Tag Archives: The Velvet Underground

New York’s Young Design Scene 1967

10 Dec


”Canary lips, chalk-white skin, flaming hair – is this really what’s happening, baby? Not quite. The clothes are designed to be worn by young people under 21, but the colours are something else. They are the doing of an inventive photographer, himself equally young, who achieved his bizarre effect by using infrared film. As if seen under the madly shifting lights of a discotheque, red turns to yellow, blacks to red, blues to purple and reality to fantasy. Fledgling fashionmakers some not yet out of school, are responsible for the designs shown here. Produced by their creators on a one-of-a-kind basis, they are sold at a New York boutique called Abracadabra.” (Life Magazine, August 1967)

1967. New York's Young Design Scene 1 1967. New York's Young Design Scene 2

And what costume shall the poor girl wear
To all tomorrow’s parties
A hand-me-down dress from who knows where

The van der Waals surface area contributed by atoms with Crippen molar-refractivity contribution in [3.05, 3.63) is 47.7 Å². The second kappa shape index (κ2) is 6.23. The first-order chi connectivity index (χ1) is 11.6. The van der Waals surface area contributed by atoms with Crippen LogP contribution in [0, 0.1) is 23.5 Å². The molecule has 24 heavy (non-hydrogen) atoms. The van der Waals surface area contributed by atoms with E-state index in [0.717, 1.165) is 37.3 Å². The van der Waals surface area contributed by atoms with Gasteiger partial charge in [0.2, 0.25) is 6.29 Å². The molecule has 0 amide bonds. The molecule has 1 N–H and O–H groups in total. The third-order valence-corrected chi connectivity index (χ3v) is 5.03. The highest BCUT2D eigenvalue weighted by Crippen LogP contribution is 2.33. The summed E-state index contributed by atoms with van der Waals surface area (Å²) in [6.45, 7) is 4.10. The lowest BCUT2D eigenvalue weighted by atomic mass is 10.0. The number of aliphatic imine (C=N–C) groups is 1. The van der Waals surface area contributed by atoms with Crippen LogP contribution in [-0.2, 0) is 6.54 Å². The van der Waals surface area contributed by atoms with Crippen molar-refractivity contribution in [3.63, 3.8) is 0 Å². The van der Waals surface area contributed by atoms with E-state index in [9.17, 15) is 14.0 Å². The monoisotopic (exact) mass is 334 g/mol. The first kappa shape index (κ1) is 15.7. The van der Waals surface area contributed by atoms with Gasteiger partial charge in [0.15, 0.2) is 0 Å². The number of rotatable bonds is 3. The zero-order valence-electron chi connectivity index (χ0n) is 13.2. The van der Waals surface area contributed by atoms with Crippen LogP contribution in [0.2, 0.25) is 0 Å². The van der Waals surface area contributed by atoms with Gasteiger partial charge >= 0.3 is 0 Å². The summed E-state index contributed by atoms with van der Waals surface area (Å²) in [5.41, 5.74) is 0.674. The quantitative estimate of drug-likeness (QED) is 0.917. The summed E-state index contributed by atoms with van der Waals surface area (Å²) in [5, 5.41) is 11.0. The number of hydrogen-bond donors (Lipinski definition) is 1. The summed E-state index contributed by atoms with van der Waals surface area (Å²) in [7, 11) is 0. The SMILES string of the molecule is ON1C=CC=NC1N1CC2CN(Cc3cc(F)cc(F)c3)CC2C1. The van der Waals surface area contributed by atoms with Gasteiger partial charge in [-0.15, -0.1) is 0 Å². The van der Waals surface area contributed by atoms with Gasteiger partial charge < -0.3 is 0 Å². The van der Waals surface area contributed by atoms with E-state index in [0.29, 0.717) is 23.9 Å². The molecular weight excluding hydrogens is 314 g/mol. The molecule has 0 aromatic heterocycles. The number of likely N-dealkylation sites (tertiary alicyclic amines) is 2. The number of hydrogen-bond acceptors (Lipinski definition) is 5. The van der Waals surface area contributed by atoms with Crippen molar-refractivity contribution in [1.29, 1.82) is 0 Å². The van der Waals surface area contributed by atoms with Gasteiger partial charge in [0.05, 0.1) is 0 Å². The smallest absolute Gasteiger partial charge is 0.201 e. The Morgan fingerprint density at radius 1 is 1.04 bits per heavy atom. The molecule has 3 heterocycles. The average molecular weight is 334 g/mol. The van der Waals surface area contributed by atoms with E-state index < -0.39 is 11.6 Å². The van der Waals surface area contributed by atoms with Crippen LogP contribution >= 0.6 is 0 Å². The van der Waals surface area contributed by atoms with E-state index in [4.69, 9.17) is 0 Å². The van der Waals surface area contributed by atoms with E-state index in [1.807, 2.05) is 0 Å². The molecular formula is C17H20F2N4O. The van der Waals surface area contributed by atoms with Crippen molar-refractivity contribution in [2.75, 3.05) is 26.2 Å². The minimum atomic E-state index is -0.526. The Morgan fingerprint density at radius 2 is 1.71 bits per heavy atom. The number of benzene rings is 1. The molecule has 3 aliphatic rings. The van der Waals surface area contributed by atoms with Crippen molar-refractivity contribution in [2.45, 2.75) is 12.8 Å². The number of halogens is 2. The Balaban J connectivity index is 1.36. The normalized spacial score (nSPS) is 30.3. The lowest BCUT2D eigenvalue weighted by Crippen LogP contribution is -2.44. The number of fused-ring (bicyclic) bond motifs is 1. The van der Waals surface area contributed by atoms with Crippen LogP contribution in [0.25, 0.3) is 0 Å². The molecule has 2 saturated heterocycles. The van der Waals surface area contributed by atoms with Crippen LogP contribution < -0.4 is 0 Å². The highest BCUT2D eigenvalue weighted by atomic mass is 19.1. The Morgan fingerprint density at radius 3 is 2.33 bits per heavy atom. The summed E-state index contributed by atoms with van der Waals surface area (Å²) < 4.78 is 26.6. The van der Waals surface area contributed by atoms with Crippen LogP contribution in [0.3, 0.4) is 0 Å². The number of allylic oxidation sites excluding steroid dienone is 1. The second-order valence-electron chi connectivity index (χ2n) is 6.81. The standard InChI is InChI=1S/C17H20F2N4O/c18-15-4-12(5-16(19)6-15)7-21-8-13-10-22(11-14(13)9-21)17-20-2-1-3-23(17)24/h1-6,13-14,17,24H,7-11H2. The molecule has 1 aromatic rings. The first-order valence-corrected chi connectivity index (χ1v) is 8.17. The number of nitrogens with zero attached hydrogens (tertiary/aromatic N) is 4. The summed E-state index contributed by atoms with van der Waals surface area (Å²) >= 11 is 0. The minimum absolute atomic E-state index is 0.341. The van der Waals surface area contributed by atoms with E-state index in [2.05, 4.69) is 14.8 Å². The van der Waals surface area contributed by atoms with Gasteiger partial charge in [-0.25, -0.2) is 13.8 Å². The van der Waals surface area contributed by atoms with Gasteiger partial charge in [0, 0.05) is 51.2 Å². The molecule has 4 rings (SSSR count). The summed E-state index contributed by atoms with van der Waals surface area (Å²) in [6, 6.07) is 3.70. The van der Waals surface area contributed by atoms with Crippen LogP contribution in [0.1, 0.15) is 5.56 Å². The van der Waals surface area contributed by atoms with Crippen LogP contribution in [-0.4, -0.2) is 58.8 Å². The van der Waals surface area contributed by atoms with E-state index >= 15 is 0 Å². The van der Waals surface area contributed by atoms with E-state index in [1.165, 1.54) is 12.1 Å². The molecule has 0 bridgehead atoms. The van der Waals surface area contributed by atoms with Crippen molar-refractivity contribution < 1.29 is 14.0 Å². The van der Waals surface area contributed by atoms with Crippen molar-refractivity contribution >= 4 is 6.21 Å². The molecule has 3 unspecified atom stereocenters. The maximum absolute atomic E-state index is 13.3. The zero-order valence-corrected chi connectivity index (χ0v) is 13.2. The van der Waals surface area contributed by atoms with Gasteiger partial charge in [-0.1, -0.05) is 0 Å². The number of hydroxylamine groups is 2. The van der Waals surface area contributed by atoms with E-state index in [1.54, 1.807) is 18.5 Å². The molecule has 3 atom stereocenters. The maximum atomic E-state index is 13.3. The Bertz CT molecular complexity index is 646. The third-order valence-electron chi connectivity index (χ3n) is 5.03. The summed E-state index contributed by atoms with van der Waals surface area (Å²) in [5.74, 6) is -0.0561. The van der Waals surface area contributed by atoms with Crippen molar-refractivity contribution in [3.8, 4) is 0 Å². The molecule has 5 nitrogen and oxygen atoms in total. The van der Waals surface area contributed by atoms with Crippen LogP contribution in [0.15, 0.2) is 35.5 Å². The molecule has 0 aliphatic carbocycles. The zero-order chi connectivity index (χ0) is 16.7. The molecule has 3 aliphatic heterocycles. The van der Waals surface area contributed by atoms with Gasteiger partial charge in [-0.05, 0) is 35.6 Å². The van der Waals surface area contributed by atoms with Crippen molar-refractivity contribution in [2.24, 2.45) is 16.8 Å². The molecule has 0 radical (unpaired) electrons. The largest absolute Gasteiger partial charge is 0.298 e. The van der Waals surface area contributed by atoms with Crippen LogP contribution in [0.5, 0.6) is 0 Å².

To all tomorrow’s parties
And where will she go and what shall she do
When midnight comes around
She’ll turn once more to Sunday’s clown
And cry behind the door.” (The Velvet Underground – All Tomorrow’s Parties)

1967. New York's Young Design Scene 3

1967. New York's Young Design Scene 4

Here she comes, you better watch your step
She’s going to break your heart in two, it’s true It’s not hard to realize
Just look into her false colored eyes
She builds you up to just put you down, what a clown
‘Cause everybody knows (She’s a femme fatale)
The things she does to please (She’s a femme fatale)
She’s just a little tease (She’s a femme fatale)
See the way she walks